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Last night was the last class of the 2015-16 CCD year. (Last September seems like last century.) We had pizza and fruit punch, and Monsignor Costigan visited. He talked about his career as a priest and answered a large number of questions from the class. It was a good session and a great way to cap off the year. Have a great summer. We’ll see you around the island and on Wednesday evening’s next fall.

We only had five students in attendance last night, which is a shame because we had a fairly good class.  This was our second-to-last class of the year and the last one in which we would teach a normal lesson.

The focus of last night’s lesson was prayer. After an opening prayer, we asked the class to break into partner groups and read the first few paragraphs of the text. We provided a sheet of paper with three columns. They were to seek the answers to three questions found in the text.

–What is prayer? (A conversation with God.)

–How can we pray? (alone or with others; aloud or silently; scripted, like a Hail Mary, or just whatever we want to say)

–How did Jesus pray (many different ways)

We introduced the five different types of prayer. We discussed each one and tried relate them to our fifth graders daily lives.

Blessing – like a prayer before a meal

Petition – asking God for some help

Intercession – asking God for help on behalf of another

Thanksgiving – thanking God for all his gifts

Praise – praising God for his greatness

We asked the class to make themselves comfortable and to close their eyes. We asked them to remain quiet and to think about having a conversation with God. We told them God would hear anything they wanted to silently tell him. They should talk with God and then to listen. We let this go for about sixty seconds.

We asked if anyone heard God talking back to them, but to no surprise, no one did.

We pointed out that God hears all prayers, but does not necessarily respond in the way we want.  We used an example of a student praying for an “A” on a test for which had or she had not studied. God may respond by not helping with the grade. A poor grade may be a better lesson in the long run to teach the student he or she needs to work for their grades. We also read a short fictional account of a conversation between a person and God. The person complained that he had a bad day and God had not helped by answering his prayers. God responded with reasons for all the supposedly bad things that had happened.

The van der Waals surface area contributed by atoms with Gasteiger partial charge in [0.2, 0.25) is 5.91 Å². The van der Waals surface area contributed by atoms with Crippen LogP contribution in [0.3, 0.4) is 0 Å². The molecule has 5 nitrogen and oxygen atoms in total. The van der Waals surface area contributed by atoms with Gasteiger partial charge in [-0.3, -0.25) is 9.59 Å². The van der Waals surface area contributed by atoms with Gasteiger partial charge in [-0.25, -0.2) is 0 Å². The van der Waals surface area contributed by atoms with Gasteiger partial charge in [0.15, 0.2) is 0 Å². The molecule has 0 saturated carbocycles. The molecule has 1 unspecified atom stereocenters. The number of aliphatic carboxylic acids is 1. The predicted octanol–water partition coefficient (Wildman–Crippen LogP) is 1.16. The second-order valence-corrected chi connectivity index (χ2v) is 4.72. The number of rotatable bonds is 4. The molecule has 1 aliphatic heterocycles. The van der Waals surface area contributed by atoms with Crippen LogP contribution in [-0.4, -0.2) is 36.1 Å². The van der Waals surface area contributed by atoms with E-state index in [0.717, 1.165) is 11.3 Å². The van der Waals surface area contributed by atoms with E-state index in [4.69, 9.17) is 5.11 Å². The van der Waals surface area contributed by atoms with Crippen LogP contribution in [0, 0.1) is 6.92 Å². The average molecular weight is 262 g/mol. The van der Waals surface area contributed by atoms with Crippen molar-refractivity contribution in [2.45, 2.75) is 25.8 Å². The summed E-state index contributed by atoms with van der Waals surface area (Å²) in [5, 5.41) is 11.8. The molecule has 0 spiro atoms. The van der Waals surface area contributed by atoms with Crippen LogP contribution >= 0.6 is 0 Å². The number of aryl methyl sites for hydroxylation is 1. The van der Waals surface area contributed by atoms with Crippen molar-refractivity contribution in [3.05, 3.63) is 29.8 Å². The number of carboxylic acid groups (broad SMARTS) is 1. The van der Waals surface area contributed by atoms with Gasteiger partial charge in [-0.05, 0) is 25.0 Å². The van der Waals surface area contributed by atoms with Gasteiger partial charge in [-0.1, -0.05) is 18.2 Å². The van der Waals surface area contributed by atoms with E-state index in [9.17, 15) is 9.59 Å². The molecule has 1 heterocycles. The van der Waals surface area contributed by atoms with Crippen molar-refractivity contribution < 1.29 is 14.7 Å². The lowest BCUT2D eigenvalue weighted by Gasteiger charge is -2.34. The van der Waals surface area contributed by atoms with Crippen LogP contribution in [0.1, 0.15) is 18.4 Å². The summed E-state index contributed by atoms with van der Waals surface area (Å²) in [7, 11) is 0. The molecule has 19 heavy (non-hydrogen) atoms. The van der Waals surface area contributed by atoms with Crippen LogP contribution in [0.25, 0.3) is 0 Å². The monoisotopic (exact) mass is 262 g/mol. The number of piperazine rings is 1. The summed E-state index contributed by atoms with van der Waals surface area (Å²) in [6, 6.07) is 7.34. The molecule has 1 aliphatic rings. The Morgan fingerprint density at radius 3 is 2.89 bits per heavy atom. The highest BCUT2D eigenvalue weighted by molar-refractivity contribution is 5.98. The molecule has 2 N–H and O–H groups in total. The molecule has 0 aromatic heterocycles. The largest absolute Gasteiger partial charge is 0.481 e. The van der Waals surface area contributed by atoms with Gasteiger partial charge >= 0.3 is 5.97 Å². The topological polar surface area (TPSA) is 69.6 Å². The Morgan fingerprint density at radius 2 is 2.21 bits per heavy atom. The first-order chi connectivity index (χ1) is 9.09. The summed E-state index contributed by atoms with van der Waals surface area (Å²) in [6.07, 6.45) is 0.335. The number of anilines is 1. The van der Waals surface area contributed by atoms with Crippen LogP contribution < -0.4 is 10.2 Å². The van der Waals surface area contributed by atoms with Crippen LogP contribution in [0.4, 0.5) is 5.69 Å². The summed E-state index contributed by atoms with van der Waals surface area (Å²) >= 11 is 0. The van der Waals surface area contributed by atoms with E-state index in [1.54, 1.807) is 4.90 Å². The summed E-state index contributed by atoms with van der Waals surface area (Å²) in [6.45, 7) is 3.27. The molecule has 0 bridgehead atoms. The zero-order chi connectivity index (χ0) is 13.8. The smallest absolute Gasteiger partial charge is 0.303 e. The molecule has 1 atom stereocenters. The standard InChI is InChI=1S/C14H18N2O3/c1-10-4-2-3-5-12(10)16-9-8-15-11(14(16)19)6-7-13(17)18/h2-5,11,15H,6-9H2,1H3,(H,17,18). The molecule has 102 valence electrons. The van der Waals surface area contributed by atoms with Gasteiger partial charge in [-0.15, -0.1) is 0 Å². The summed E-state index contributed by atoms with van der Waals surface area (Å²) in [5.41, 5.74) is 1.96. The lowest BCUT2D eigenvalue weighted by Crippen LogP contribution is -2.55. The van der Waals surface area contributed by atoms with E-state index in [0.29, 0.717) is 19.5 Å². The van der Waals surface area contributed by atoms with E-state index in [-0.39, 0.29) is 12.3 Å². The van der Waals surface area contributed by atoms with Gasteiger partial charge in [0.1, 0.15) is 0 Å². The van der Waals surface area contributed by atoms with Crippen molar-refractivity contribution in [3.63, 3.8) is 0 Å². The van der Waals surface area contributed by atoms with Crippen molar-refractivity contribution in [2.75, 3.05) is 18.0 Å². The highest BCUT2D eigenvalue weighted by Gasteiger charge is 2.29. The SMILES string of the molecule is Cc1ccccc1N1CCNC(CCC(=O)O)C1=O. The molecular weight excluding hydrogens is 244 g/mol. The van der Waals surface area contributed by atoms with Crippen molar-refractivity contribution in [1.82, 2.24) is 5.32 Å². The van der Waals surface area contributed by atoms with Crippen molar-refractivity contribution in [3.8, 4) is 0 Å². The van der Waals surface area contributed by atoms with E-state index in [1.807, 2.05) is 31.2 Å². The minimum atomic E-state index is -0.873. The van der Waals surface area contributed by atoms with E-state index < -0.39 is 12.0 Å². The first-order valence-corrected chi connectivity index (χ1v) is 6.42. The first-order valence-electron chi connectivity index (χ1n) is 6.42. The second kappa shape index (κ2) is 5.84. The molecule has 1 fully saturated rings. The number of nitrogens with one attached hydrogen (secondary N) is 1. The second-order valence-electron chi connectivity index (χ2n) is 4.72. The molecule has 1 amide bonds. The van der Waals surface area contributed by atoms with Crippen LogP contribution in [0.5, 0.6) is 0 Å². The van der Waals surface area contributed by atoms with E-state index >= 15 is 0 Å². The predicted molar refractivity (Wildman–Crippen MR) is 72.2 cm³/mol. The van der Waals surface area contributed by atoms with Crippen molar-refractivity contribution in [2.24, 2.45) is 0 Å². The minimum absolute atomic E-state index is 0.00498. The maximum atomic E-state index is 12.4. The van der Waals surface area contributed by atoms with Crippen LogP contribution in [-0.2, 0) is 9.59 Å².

We talked a little about looking for opportunities to regularly pray daily.

We discussed scripted prayer. Most of the students agreed that when they prayed a scripted prayer like the Hail Mary or the Our Father, they were just reciting words without really understanding the purpose or meaning for the prayer. We introduced a match-column exercise from the text that broke down The Lord’s Prayer into its individual components. The students were to match the right hand column with the appropriate line from the prayer. For example. “We ask God’s forgiveness” matches up with “and forgive us our trespasses.” And so on. We then discussed the answers. We allowed only a few minutes for this, but most of the class completed the exercise and, for the most part had very good matches.

We left them with a homework assignment. We asked them to identify some time or action that is a part of their daily life, like brushing their teeth, taking a shower, waiting for a school bus, or whatever. They should note that daily event as a “trigger” for a daily prayer. Next week, we’ll ask them what they decided would be their trigger.